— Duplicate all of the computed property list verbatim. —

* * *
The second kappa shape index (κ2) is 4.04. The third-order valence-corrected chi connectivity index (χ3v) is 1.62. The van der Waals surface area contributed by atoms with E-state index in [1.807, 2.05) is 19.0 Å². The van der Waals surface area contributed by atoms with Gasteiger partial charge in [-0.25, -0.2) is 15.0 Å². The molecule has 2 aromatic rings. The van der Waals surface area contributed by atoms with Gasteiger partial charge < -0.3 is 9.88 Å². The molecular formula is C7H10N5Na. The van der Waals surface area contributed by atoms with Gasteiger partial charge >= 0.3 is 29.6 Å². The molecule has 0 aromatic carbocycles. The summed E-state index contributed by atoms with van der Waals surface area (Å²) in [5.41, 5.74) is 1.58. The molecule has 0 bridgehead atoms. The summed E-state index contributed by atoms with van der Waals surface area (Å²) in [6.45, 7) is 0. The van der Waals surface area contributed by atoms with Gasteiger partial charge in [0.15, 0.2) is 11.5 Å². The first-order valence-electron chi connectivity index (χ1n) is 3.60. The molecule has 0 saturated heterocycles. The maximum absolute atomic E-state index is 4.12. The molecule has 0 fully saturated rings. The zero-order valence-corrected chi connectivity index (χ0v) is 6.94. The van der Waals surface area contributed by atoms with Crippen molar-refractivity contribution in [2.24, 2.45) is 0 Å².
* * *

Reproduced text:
The second kappa shape index (κ2) is 4.04. The third-order valence-corrected chi connectivity index (χ3v) is 1.62. The van der Waals surface area contributed by atoms with E-state index in [1.807, 2.05) is 19.0 Å². The van der Waals surface area contributed by atoms with Gasteiger partial charge in [-0.25, -0.2) is 15.0 Å². The molecule has 2 aromatic rings. The van der Waals surface area contributed by atoms with Gasteiger partial charge < -0.3 is 9.88 Å². The molecular formula is C7H10N5Na. The van der Waals surface area contributed by atoms with Gasteiger partial charge >= 0.3 is 29.6 Å². The molecule has 0 aromatic carbocycles. The summed E-state index contributed by atoms with van der Waals surface area (Å²) in [5.41, 5.74) is 1.58. The molecule has 0 bridgehead atoms. The summed E-state index contributed by atoms with van der Waals surface area (Å²) in [6.45, 7) is 0. The van der Waals surface area contributed by atoms with Gasteiger partial charge in [0.15, 0.2) is 11.5 Å². The first-order valence-electron chi connectivity index (χ1n) is 3.60. The molecule has 0 saturated heterocycles. The maximum absolute atomic E-state index is 4.12. The molecule has 0 fully saturated rings. The zero-order valence-corrected chi connectivity index (χ0v) is 6.94. The van der Waals surface area contributed by atoms with Crippen molar-refractivity contribution in [2.24, 2.45) is 0 Å².